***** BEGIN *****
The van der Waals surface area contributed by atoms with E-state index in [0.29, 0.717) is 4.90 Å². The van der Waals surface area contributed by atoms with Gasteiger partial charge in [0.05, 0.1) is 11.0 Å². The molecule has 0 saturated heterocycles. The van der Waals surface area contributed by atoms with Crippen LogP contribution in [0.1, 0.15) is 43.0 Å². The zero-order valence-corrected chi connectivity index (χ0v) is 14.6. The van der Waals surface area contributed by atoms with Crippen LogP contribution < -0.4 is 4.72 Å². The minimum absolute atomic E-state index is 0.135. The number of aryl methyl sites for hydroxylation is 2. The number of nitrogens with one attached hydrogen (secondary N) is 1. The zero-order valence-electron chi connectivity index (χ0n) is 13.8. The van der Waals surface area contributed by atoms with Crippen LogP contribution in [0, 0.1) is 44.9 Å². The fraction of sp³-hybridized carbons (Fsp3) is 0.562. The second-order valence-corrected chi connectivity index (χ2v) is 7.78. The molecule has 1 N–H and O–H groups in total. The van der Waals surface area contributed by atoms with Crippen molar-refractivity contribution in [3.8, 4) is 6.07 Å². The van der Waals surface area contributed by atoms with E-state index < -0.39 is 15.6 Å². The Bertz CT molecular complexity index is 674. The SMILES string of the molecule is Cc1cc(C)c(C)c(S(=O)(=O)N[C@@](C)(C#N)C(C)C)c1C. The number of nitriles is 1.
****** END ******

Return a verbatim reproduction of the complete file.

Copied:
The van der Waals surface area contributed by atoms with E-state index in [0.29, 0.717) is 4.90 Å². The van der Waals surface area contributed by atoms with Gasteiger partial charge in [0.05, 0.1) is 11.0 Å². The molecule has 0 saturated heterocycles. The van der Waals surface area contributed by atoms with Crippen LogP contribution in [0.1, 0.15) is 43.0 Å². The zero-order valence-corrected chi connectivity index (χ0v) is 14.6. The van der Waals surface area contributed by atoms with Crippen LogP contribution < -0.4 is 4.72 Å². The minimum absolute atomic E-state index is 0.135. The number of aryl methyl sites for hydroxylation is 2. The number of nitrogens with one attached hydrogen (secondary N) is 1. The zero-order valence-electron chi connectivity index (χ0n) is 13.8. The van der Waals surface area contributed by atoms with Crippen LogP contribution in [0, 0.1) is 44.9 Å². The fraction of sp³-hybridized carbons (Fsp3) is 0.562. The second-order valence-corrected chi connectivity index (χ2v) is 7.78. The molecule has 1 N–H and O–H groups in total. The van der Waals surface area contributed by atoms with Crippen molar-refractivity contribution in [3.8, 4) is 6.07 Å². The van der Waals surface area contributed by atoms with E-state index < -0.39 is 15.6 Å². The Bertz CT molecular complexity index is 674. The SMILES string of the molecule is Cc1cc(C)c(C)c(S(=O)(=O)N[C@@](C)(C#N)C(C)C)c1C. The number of nitriles is 1.